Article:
By Clair McFarland, General Assignment Reporter
After teasing that he’d be making a major announcement, former President Donald Trump on Thursday unveiled digital trading cards featuring himself as a superhero.
The cards are non-fungible tokens (NFTs), which can be resold online in a digital ledger that tracks all transactions for each card. The starting price is $99.
They depict Trump as various American heroes, including: a cowboy, an astronaut, a muscled superhero blasting eye-lasers, a golf pro, and a NASCAR driver.
Wyoming Republicans have varying opinions on the venture.
“He’s just scrounging for anything to stay relevant now,” said state Rep. Landon Brown, R-Cheyenne, an outspoken Trump detractor. “He sees his chances at a White House bid slipping away, and he’s doing everything he can to stay relevant in the world.”
Brown said he believes many Republicans will continue to pursue Trump in all his endeavors. But the cards could have the opposite effect the 45th president is anticipating, Brown added: they could drive die-hard followers toward other Republican candidates.
“He’s just having a hard time understanding how full of himself he truly is,” said Brown.
‘Fun And Lighthearted’
Ginger Bennett, Chairwoman for the Fremont County Republican Party Central Committee, said Trump likely intended for the cards to be humorous.
“Why not?” said Bennett of the NFT card launch. “It is fun and lighthearted, and we could use a bit of that in the world today.”
Bennett pointed to the popular 50s-era “I Like Ike” buttons during the campaign of Republican presidential candidate, and eventual President Dwight D. Eisenhower.
“It’s good to see something that isn’t media, as in TV, radio, news, etc.,” said Bennett. “It’s tangible while not being tangible. I think that’s brilliant.”
Bennett also pointed to other announcements Trump made Thursday soon after unveiling the cards. Trump posted a video on Truth Social in which he said he plans to combat social media censorship, investigate government collusion with the companies, and reduce bureaucratic involvement in people’s lives.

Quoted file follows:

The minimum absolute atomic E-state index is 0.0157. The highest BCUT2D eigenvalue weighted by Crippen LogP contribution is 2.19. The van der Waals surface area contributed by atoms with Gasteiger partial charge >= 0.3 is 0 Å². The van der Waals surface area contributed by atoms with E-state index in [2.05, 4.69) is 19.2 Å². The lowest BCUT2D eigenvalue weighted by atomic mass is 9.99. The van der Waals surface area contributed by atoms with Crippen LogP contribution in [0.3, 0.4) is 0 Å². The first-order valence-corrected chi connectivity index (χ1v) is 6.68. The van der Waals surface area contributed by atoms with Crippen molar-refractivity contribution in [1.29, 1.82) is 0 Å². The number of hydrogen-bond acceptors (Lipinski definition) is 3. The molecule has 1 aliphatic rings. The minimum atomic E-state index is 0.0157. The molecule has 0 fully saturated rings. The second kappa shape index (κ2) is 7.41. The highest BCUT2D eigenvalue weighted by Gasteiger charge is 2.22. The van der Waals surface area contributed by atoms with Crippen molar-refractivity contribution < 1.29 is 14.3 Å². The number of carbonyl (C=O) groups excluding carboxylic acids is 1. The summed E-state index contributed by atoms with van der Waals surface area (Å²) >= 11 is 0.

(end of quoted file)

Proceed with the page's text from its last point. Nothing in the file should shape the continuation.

‘Trump Will Sure Benefit’
Wyoming Sen. R.J. Kost, R-Powell, is about to hang up his Senate hat after losing his seat in the Republican primary this season.
But he offered to Cowboy State Daily some insight from having served on the Legislature’s Select Committee on Blockchain, Financial Technology and Digital Innovation – which oversees legislation handling digitally-traded assets like the Trump cards.
“This is crazy,” said Kost, who described NFT Trump cards as a “gamble” with an uncertain outcome.
According to collecttrumpcards.com, the card proceeds will not go toward Trump’s campaign. Their distributor, NFT INT LLC, is not owned or controlled by Trump, the site says.
“But Trump will sure benefit from it,” said Kost. “I think people should be very careful about what they do here.”
The company hopes to create 45,000 digital trading cards, of which 44,000 are going on sale at the site. Buyers are entered into a sweepstakes to win prizes such as signed memorabilia, a golf game with Trump, or a gala dinner with Trump.
“This is a side of cryptocurrency that I get a little nervous about,” said Kost, adding that if the cards are of value to the buyer beyond their possible resale worth, “that’s fine. But if (not), I’m not sure if it’s worth your time and effort.”
As for him, said Kost, “I think I’ll keep my $99 in my pocket.”
John Brown, Republican Precinct Committeeman in Fremont County, was less subtle.
“Seriously?” he asked.
“The fact that these ‘cards’ portray (Trump) as such a buffed superhero is, frankly, laughable. He has the nerve to say (Florida Governor) Ron DeSantis is fat, but I’d bet Gov. DeSantis is much closer to this ridiculous body type than Trump is,” John Brown told Cowboy State Daily. “Just plain silly.”